2012 Calvin Awards: Best Actor
By Reagen Sulewski
February 16, 2012
This year's group of Best Actor choices for the Calvins is filled with familiar names and BOP favorites (including another visit from our most-honored actor ever), along with a few who you can predict will make their way back to this list many times in the future. And then there's our runaway winner, who we likely wouldn't have been able to pick out of a police lineup before the start of the year. Our streak of no repeat winners continues in this category, so my advice to our winner is enjoy this now – cause you're probably never getting back here again.
That actor is Jean Dujardin, the star of The Artist, who won by a 30% margin over second place, and earned one full third of the first place votes, which is remarkable given the typical diversity of this group. In case you haven't heard by this point, he did this in a – get this! – silent film, robbing all the usual vocal skills that actors have used for the last 80 or so years on film. Although there's plenty of the silent film “acting” that we've come to associated with those old films, Dujardin portrays so much on film as a man whose world and way of life is crumbling around him. As that bitterness turns to barely concealed rage, Dujardin maintains his outward star persona as a way of holding on to the past. It's a crazy basket of emotions to be carrying around, but Dujardin never loses his way.
The runner-up spot goes to George Clooney in The Descendants, who should probably get a restraining order against us already. This is his eighth top ten finish in an acting category, and when combined with his directing and screenplay “nominations” in past years, brings him to 11 total. While Clooney often plays the big movie star role (it's easy to see him subbing into The Artist, for instance), this role has him far more low key as a husband dealing with tragedy and betrayal, and learning that his comfy life hasn't been what he thought it was. While he's portrayed the broken man before (Syriana, Michael Clayton), it's the more mundane that's destroyed him here, and that's what makes this performance all the more devastating.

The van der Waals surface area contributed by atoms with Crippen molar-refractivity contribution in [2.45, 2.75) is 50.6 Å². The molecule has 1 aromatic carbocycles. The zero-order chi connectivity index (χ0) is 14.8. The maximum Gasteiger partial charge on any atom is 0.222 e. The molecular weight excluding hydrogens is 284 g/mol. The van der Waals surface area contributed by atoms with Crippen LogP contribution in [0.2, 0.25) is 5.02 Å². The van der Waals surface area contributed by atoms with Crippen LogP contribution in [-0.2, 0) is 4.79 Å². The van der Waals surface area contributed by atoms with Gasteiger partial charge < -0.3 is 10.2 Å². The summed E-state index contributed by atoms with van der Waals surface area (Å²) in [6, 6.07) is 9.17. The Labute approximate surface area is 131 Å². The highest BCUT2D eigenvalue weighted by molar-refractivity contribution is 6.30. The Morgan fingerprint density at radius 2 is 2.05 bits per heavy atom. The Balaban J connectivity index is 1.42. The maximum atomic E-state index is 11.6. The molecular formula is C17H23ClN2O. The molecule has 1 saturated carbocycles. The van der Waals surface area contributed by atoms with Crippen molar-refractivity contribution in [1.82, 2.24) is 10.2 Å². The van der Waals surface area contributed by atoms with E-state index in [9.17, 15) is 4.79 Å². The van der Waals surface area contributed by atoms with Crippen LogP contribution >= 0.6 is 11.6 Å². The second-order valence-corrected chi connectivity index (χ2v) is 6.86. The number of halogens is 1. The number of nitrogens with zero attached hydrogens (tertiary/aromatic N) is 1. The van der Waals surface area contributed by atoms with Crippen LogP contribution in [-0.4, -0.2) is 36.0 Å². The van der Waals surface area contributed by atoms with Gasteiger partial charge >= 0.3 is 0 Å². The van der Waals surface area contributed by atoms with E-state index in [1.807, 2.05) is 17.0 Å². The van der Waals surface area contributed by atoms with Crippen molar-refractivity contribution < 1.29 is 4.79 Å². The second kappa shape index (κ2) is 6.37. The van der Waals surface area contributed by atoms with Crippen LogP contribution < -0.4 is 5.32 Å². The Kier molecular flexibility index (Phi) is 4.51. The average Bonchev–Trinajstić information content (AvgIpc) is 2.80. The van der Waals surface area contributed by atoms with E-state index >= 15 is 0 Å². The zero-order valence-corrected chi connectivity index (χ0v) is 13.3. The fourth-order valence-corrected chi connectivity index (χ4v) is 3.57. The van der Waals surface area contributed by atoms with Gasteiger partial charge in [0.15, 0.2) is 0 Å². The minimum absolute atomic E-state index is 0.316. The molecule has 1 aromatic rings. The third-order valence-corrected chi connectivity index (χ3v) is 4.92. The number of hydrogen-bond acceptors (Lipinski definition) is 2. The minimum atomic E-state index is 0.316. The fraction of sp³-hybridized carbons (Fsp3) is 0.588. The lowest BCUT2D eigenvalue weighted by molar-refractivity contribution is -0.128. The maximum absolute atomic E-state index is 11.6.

A close third sees Clooney's usual partner in crime Brad Pitt from Moneyball as Oakland A's general manager Billy Beane. At first glance, there may not appear to be much going on with this performance, as Pitt's Beane isn't given to histrionics or big speeches. But as a man who's had so much fail him, he's turned inwards to nearly everything in his life, save his young daughter. The quiet determination he shows in every scene, in an attempt to prove to the world what he *knows* is right only hits you as the movie draws to a close, when he finally realizes how secondary that is to the rest of his life. What this quest has cost him shows up in stark contrast on Pitt's face, and it's truly a performance that must be taken as a whole.